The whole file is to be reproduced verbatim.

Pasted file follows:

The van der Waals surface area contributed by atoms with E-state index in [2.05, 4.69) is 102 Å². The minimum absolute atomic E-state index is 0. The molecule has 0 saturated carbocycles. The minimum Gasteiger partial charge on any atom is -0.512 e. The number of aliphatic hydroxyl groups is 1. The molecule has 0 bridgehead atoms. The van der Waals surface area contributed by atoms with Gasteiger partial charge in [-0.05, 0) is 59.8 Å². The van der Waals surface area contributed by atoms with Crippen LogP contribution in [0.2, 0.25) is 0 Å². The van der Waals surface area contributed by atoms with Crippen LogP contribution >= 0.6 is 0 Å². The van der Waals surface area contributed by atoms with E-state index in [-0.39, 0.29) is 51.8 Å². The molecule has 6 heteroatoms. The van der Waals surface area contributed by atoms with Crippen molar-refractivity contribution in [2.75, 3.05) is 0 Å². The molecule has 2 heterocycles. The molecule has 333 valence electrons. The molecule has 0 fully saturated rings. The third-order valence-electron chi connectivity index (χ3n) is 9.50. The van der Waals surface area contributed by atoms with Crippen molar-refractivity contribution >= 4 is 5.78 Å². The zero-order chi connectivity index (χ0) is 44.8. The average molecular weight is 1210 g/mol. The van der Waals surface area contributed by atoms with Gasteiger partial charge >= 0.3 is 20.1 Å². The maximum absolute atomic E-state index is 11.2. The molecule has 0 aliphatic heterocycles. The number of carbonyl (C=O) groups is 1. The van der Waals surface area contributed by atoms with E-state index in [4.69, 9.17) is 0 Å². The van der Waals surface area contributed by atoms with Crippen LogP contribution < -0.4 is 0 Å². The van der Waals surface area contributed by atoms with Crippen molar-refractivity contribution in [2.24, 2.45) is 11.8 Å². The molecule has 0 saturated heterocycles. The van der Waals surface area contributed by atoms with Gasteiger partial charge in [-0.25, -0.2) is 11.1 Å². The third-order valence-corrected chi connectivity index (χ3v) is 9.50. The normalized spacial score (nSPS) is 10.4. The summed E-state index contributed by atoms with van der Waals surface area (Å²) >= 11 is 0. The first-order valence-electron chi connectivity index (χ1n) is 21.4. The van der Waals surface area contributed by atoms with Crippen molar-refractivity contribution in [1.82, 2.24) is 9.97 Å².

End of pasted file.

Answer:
The van der Waals surface area contributed by atoms with E-state index in [2.05, 4.69) is 102 Å². The minimum absolute atomic E-state index is 0. The molecule has 0 saturated carbocycles. The minimum Gasteiger partial charge on any atom is -0.512 e. The number of aliphatic hydroxyl groups is 1. The molecule has 0 bridgehead atoms. The van der Waals surface area contributed by atoms with Gasteiger partial charge in [-0.05, 0) is 59.8 Å². The van der Waals surface area contributed by atoms with Crippen LogP contribution in [0.2, 0.25) is 0 Å². The van der Waals surface area contributed by atoms with Crippen LogP contribution >= 0.6 is 0 Å². The van der Waals surface area contributed by atoms with E-state index in [-0.39, 0.29) is 51.8 Å². The molecule has 6 heteroatoms. The van der Waals surface area contributed by atoms with Crippen molar-refractivity contribution in [2.75, 3.05) is 0 Å². The molecule has 2 heterocycles. The molecule has 333 valence electrons. The molecule has 0 fully saturated rings. The third-order valence-electron chi connectivity index (χ3n) is 9.50. The van der Waals surface area contributed by atoms with Crippen molar-refractivity contribution >= 4 is 5.78 Å². The zero-order chi connectivity index (χ0) is 44.8. The average molecular weight is 1210 g/mol. The van der Waals surface area contributed by atoms with Gasteiger partial charge >= 0.3 is 20.1 Å². The maximum absolute atomic E-state index is 11.2. The molecule has 0 aliphatic heterocycles. The number of carbonyl (C=O) groups is 1. The van der Waals surface area contributed by atoms with E-state index in [4.69, 9.17) is 0 Å². The van der Waals surface area contributed by atoms with Crippen LogP contribution < -0.4 is 0 Å². The van der Waals surface area contributed by atoms with Crippen molar-refractivity contribution in [2.24, 2.45) is 11.8 Å². The molecule has 0 saturated heterocycles. The van der Waals surface area contributed by atoms with Gasteiger partial charge in [-0.25, -0.2) is 11.1 Å². The third-order valence-corrected chi connectivity index (χ3v) is 9.50. The normalized spacial score (nSPS) is 10.4. The summed E-state index contributed by atoms with van der Waals surface area (Å²) >= 11 is 0. The first-order valence-electron chi connectivity index (χ1n) is 21.4. The van der Waals surface area contributed by atoms with Crippen molar-refractivity contribution in [1.82, 2.24) is 9.97 Å².